"Community" creator and former showrunner Dan Harmon hopped on Reddit for an epic AMA ("Ask Me Anything") -- and, as might be expected, didn't pull his punches regarding his former bosses as well as actor Chevy Chase. But Harmon also demonstrated a remarkably touching side as well, as evidenced in the following exchange between a Swiss fan:
IrisKV: I know you must get this all the time but... here we go again. Through Abed, you broke my heart so many times I stopped counting, because where people would find him funny, I felt like I finally could relate to someone...You provided me with the kind of guidance I couldn't find anywhere else. Even if at times you didn't seem happy, you were...well, to me, you are a genius, and that was enough for me to know. Because when I get depressed, when I get broken, when I feel like everything is falling apart, I just re-read stuff you wrote, I re-watch bits of Community, I listen to your podcast, and I just know that everything will be okay, and that I'm not the only one feeling like that.
Harmon: Thank you. Second time I've cried in one AMA. I hope you understand that this is the reason I do what I do - I am, to quote Yvette Nicole Brown, a "broken" person, and to quote Hilary Winston in her first interview to work on season 1, this is a show about broken people. All of them are quite alone, some involuntarily, some by their own hand, some without realizing it, but none of them come to the study room table with the emotional advantages held by that mythical creature known as "a normal person." There are no normal people, there are just different kinds of weird, all of it is human and all humanity is better than everything inhuman. So I urge you to keep expressing yourself as honestly as you can, and know that the backpedals and second-guesses really aren't necessary - they don't hurt but they're wasting your time - because when you are truly human, as we all are, and when that is your honest message to anyone, you are beyond reproach, there is no way to screw it up.
To me, this exchange really gets to the heart of what made Harmon so special on "Community," and just how difficult it is to replace him -- Harmon IS "Community." He put himself out there so nakedly in that show, and it's exactly that level of sincerity that fans have responded to. Who else would get so emotionally invested? And who else would spend so much time talking to fans over the Internet like this, giving the straight dope on what happened?
As for other things we learned during the AMA:
Chevy was Sony's decision:
Harmon puts the responsibility for hiring Chevy Chase as Pierce Hawthorne straight in the lap of Sony, who wanted a "name" actor:
"Sony made us. I'm not saying it was the wrong decision ultimately, but the honest answer to the question is that Pierce was literally the only role for which nobody else was considered after the actor we cast put his hat in the ring. Even McHale had to "test" against two other great guys. The short list of people I wanted to see about playing Pierce: Fred Willard, John Cleese, Patrick Stewart. That's a juicy role, man, there's a LOT of brilliant old dudes out there, but in the end, Sony felt (accurately) that Chase was a household name."
The origin of the Dan/Chevy Feud:
While it seemed like there was always a degree of tension on the set, a particular incident during the "Digital Estate Planning" episode seemed to push things over the edge:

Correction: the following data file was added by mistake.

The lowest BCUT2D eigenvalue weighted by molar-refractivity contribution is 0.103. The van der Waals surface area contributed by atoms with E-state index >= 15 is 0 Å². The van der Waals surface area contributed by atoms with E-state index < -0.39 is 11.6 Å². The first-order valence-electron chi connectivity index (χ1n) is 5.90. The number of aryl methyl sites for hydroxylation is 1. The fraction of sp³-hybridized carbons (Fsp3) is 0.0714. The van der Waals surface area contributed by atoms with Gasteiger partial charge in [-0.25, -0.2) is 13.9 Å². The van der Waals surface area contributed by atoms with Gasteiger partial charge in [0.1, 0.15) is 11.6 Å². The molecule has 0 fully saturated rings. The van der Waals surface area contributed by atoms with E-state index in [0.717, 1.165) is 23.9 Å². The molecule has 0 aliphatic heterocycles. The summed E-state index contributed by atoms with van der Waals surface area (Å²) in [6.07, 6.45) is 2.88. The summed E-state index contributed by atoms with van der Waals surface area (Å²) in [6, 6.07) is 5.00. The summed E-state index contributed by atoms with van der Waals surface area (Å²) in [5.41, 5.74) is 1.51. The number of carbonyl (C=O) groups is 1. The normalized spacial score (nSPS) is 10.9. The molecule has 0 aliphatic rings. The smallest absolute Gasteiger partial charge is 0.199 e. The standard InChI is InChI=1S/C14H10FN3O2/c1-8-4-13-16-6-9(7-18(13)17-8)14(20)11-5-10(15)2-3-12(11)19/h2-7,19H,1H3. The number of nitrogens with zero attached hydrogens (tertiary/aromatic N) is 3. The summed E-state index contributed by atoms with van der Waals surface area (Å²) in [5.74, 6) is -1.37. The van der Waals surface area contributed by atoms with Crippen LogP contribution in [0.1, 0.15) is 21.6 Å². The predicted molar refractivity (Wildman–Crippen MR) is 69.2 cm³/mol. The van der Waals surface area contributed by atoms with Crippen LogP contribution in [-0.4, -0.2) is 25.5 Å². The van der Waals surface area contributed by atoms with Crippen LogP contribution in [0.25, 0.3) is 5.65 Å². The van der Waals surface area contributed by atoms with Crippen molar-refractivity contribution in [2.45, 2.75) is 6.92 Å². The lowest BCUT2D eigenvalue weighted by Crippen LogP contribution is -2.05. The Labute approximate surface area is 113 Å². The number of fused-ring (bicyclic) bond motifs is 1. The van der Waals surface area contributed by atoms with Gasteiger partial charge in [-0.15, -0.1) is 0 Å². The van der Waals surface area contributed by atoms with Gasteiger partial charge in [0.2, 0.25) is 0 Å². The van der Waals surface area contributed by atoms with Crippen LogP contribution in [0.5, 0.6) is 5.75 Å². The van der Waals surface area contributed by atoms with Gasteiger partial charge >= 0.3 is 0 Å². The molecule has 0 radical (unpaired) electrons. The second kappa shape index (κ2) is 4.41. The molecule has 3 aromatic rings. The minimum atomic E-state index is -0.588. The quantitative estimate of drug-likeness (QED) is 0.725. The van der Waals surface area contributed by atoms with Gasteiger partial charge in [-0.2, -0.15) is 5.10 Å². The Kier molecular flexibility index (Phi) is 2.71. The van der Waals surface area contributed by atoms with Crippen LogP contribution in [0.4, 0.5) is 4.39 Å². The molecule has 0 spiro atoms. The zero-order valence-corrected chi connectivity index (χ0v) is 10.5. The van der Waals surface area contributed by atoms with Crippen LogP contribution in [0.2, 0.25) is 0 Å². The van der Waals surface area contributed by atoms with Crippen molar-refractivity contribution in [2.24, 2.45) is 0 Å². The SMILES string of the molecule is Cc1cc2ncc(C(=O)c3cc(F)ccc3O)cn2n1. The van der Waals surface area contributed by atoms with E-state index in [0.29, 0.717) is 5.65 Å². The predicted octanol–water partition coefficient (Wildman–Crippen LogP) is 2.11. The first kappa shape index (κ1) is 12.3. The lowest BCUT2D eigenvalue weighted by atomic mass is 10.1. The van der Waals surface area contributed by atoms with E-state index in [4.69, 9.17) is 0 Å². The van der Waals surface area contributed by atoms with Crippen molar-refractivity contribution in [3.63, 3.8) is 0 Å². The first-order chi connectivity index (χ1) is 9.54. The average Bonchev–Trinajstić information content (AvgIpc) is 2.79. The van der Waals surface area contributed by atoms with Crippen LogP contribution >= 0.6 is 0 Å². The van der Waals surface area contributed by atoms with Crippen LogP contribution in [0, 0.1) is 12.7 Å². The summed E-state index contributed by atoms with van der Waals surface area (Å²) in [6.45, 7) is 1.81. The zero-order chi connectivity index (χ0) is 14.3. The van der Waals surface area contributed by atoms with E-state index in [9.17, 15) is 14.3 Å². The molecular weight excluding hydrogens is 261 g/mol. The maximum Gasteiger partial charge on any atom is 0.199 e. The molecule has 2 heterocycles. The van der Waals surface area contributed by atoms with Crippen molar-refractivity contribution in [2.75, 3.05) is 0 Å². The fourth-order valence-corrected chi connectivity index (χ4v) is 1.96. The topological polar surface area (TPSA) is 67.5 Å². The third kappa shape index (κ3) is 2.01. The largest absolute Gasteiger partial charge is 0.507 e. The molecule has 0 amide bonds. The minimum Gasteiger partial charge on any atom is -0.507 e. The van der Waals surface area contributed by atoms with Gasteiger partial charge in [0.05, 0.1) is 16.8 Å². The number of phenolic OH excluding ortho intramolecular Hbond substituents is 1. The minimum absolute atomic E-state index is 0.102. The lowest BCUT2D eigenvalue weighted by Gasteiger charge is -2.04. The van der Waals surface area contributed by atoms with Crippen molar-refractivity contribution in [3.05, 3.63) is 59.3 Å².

"He refused to do the "tag" for the Digital Estate Planning episode (the 8 bit video game episode). In the scripted tag, Abed comes to Pierce with the thumb drive he took, and says "Pierce, I've been able to adjust some of the code for your Dad's video game and I've made a version I think you might like better." He puts the thumb drive into a laptop in front of Pierce. We cut to the laptop screen, where we see Pierce's avatar on a front lawn with the giant floating head of Cornelius. Every time Pierce presses the space bar, his avatar throws a baseball to his father's head, which gives him a thousand points and a "great job, son!" Pierce presses the space bar a few times, pauses, then leans over and embraces Abed and we fade to black. When Adam Countee pitched that tag, tears instantly rolled down my cheeks, and in point of fact, my eyes are getting watery describing it to you. It was the most important part of the episode and possibly one of the most important moments of the season. I was very upset to hear that it wasn't shot because someone didn't feel like shooting it, especially since it was literally the last day of shooting, which meant we'd never be able to pick it up."
What a Harmon-led season four might have looked like
Jeff Winger's search for his dad would finally be resolved...with Bill Murray heading the short-list for casting "William Winger":
"One thing I'm sure will happen in season 4 is Jeff will meet his Dad, because we were going to do it in season 3 but then one of the NBC execs started saying "just make sure Jeff meeting his Dad isn't a dark story," and I didn't want to write one of the series' most important stories under that hex, so I said, "let's just punt that story to season 4." And we ended season 3 with Jeff googling his Dad, so...!"
The season three finale = Dan leaving the show
As for any clues regarding the veracity of my "Community Code" theory -- that everything in Season 3 was Harmon describing his real-life struggle with Sony and the show -- here is a tantalizing bit. In answer to the question "At the end of the S3 finale, Abed goes into his mini-Dreamatorium. To me this symbolises that everything we see from now on isn't the real timeline, but that S4 and onward is all happening within that Dreamatorium. Was this intentional?", Harmon wrote:
"it symbolizes me leaving the show. I didn't know for sure I was going to but I had a feeling I might have to."